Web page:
CADA is a world-leading grocery store designer. To see our recent grocery store projects, see our project page here.
German retailer Aldi has announced they will be removing 8 pesticides from all products served on it’s US store shelves from January 1st, 2017. We take a look at what changes will be made and the impact it’ll have on supermarket trends.
Over recent years, Aldi has been making a name for itself as a health-focused supermarket with low prices and an emphasis on health and wellbeing. With a growing reputation as food conscious retailers, Aldi will be removing the following pesticides:
Other changes include:
- They are expanding their organic food brands, removing some artificial ingredients from products and adding more gluten-free items.
- They have removed certified synthetic colors, partially hydrogenated oils, and MSG from their private-label products (which make up 90% of sales).
- They have expanded their sales of fresh and organic meat and produce, including the “Never Any!” brand of meats that contain no added antibiotics, hormones, animal by-products or other additives.
- The chain will also expand the SimplyNature line (which is free of more than 125 artificial ingredients) and their gluten-free liveGfree brand.
- Their milk was free of artificial growth hormones, but now its yogurt, sour cream, cottage cheese, and other dairy products will be as well.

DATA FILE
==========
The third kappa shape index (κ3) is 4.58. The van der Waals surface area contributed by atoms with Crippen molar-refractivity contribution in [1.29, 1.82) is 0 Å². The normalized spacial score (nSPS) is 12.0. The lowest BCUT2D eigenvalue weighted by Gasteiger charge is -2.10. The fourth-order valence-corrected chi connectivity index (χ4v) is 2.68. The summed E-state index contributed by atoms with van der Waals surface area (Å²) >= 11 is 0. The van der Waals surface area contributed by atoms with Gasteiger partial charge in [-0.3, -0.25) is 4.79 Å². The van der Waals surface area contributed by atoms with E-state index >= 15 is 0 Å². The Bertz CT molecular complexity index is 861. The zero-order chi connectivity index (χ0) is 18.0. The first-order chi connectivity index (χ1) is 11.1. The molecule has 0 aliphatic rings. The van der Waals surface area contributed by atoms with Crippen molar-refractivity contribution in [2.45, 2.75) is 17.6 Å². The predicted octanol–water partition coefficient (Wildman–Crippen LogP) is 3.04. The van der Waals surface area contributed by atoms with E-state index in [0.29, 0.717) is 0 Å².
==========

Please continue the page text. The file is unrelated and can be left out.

- They have begun to offer more high-end foods like artisan cheeses, smoked salmon, quinoa, and coconut oil.
Phil Lempert, editor of SupermarketGuru.com says it is a sign of a changing industry.
“Today’s shoppers are more involved with food than ever before. They want to know everything about their food and the companies that supply them – especially as it relates to ingredients and the impact on their families. ALDI is leading the supermarket industry in rightly responding to the science that shows the implications of these ingredients, and meeting the needs of the increasingly savvy consumers who don’t want artificial or potentially harmful ingredients in the products they buy.”
As a result of the UK’s organic food sales increasing by 4.9 per cent to £1.95bn in 2016, we’re hoping Aldi will be implementing these changes in our British stores. We’ll be interested in seeing how these changes effect the modern shopper and other competitor brands such as Whole Foods.